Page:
Dean Broadley on Building the Future of Design at Yoco - and Beyond
A comic artist by trade, a fanatical gardener after hours, and arguably one of South Africa’s authorities on Product Design, Dean Broadley wears many hats.
He is also the founder of Designing Humans, a Webby Awards judge, IxDA Global Board member and with a resumé that reads like the yellow pages of Silicon Valley tech giants, we’re delighted to have him forging the future of design at Yoco, as Head of Product Design.
Here, Dean lets us in on his approach to Product Design, and how that’ll play out as he grows our Design Team.
Product Design is a notoriously nebulous concept. For someone who has never encountered it, how would you define the practice?
To be honest, this is something that is still being written about - a lot, which tells me the industry is still figuring it out to some degree.
But, put simply, Product Design is the practice of designing tangible experiences that enable humans to achieve a goal in a meaningful, inclusive and efficient way.
It can be a hard thing to articulate in a simple way. Mostly due to the non-linear paths many people follow getting into Product Design in the first place. It requires good understanding and empathy for Human-Computer Interaction, Behavioural Science and Systems Thinking.
Many good product designers also understand and write code for prototyping or even just for reducing the translation gap between an idea and a working product in production.
You’ve worked with leading organisations to build scalable teams in ways that empower the individual and the team at large. What’s your vision for Product Design at Yoco?
My goal is to build our design team to the point where we set a new benchmark for what it means to do product design. In its entirety: including how it is understood and the mindset – for the industry at large.
It’s not just about following the rules in terms of what’s been established outside of Africa but about redefining some of those things, and the assumptions that come with them.
I want to foster an environment that actually understands and values what you can bring, so you’re challenged in the right way, not just around process and red tape.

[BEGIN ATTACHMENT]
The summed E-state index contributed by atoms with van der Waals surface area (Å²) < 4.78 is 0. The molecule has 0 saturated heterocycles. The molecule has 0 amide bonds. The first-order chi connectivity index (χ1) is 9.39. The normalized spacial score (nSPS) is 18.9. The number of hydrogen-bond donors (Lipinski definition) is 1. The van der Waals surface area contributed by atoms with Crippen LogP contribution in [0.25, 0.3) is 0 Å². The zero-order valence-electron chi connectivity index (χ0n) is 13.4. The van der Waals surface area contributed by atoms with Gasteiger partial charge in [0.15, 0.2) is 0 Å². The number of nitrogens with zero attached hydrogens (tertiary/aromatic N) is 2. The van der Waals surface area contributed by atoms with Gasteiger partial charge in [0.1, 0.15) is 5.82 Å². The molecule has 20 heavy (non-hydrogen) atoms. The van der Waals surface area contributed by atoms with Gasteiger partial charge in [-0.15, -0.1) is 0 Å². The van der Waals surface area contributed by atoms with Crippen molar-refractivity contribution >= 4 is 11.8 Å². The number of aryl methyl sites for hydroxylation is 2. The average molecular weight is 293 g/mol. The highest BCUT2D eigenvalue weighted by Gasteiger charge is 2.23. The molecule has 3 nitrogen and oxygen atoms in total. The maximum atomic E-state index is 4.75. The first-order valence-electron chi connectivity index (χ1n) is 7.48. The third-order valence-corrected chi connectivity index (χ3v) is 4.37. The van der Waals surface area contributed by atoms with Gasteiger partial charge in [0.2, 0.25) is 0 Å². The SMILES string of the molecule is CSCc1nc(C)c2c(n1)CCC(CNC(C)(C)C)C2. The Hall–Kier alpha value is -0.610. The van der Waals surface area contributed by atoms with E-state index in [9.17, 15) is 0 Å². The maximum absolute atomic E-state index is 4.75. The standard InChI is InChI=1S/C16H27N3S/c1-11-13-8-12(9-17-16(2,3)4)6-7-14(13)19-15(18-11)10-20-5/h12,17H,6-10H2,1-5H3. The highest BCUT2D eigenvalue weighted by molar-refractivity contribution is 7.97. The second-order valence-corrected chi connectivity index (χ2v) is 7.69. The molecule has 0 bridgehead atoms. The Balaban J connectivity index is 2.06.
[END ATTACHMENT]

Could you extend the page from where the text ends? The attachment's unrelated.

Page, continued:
What does that look like for someone on the Product Design team, on a more granular level?
One of the ways is to champion the person behind the job title and not just the skill set you’ve hired them for.
We do this by empowering our designers to chart out a meaningful career via a career map. As with any map, you can use it to travel to any destination, this career map is your GPS, if you will, to get there.
The path for a product designer can be confusing and nonlinear, which is why it’s important that our designers have a road map of the possibilities open to them, along with the guidance to get there.
You’re an advocate for hiring “hearts and minds”. What does that mean exactly?
We’re not hiring robots, we’re looking for people who understand the rules, but know where and when to push them. Openness and curiosity are two of the keystones of the people that we want to bring on board.
I care a lot less about technical skills than who someone is as a person because technical skills can always be learnt if the right foundational culture is already in place.
I’m trying to inject different “hearts and minds” that bring a certain level of openness, experimentation, and “non-agreeableness” - people who push a bit, but in a respectful way.
In terms of hard skills, what are you looking for in aspiring Yoco Product Designers?
We need more Product Writers, more Product Designers - people who are good at prototyping and producing things at a rapid pace that our customers can validate and understand. We need Industrial Designers too... it’s a pretty broad spectrum of skills from a technical point of view!
What’s your advice for someone who’s interested in pursuing a career in Product Design?
The most practical advice I can give anyone is simply, to make things. Product Design may be for you if you’re someone who sees problem patterns in the world, and you’re either very curious or frustrated enough about them that you’re compelled to make things that solve those problems, whether that’s an object, an artefact, communication - anything.
No matter how much you study or learn, the best design comes out of channeling your curiosity into things that solve problems.
You’ve worked with an impressive array of leading tech companies. What sets Yoco apart?
One of the reasons I joined Yoco is the chance to make a real, lasting impact.
We’re at a critical juncture where we have both the opportunity and the agency to influence the economic and social climate across the continent, through design.
Another big one for me is the opportunity to really build things from scratch with very little legacy in practice as we grow. The nature of the problems we solve are complex, interesting problems.
Broadly, Yoco offers me – and those who choose to work here – the ability to have agency over your career and ultimately, your life.
We’re a group of people who seek out ways to challenge ourselves out of our comfort zones. So if you’re thinking about joining Yoco, the question to ask yourself is, “Does this resonate with me?”.